When you watch a film based on a book titled The Profession Of Violence, don’t
complain of a queasy stomach. Settle down to torture gangs, hammer fights, guns
and knives going into guts. When you’re done with gang wars and cops on their
trail, there is a story here. Of the Kray twins, born gangsters who want to
rule London one day.
But they’re different too. Ron Kray is gay, likes boys
and sadism, and is a total black heart.
Reggie Kray is a little more suave. He falls in love
with a girl and desires to go straight. He even struts around like he’s no gangster,
he’s a legit nightclub owner. But two weeks and he’s back to where his heart
belongs – gangster land.
Reggie Kray’s heart is divided between the girl he
loves and the brother whose unpredictable violence needs watching over. While
he swings between lover and brother and gangster, the body count goes up.
Ultimately the fall of the Kray twins is solely because of a botched-up murder
within the gang. The surviving gang member turns approver and the twins spend
the rest of their lives behind bars, end of their terror reign.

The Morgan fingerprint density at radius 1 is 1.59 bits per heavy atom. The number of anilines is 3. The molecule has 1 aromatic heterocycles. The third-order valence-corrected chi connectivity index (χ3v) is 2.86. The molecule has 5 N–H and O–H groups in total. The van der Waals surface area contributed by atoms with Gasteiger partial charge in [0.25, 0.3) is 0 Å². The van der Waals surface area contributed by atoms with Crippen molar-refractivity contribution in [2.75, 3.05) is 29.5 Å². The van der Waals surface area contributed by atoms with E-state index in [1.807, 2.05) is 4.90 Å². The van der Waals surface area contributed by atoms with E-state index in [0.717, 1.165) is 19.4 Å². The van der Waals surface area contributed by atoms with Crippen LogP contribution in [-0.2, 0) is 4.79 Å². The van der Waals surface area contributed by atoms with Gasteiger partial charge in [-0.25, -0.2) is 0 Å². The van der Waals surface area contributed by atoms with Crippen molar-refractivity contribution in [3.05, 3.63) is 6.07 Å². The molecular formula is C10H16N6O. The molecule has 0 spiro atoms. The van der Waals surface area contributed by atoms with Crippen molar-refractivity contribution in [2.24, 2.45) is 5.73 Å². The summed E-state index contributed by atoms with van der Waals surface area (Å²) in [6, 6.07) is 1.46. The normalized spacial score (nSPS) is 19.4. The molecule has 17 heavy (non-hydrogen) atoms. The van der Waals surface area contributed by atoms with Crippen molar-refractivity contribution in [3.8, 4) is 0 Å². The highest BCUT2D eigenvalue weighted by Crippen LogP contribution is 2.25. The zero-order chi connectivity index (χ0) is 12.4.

Director Brian Helgeland may have been lauded for
writing films like LA Confidential,
but his direction in Legend isn’t
any different from the vast repertoire of gangster films available on DVD. The twins make a difference but Helgeland
takes too long to get to the point. It also takes a while to get used to the
Cockney accent. For me, the use of a voice over, that too of girlfriend Frances
even from the grave, is like the director saying he didn’t know how to cinematically
let his story tell itself.
is more about actor Tom Hardy’s double performance as the twins than about the
film. Tom Hardy does bring out the subtle differences between the two
personalities but is a little labored as bad egg Ron Kray.
For a gangster film that does no value addition to the
genre, Legend gets a 2.5* rating.
Reviewed byJournalist & Author
Bharathi S Pradhan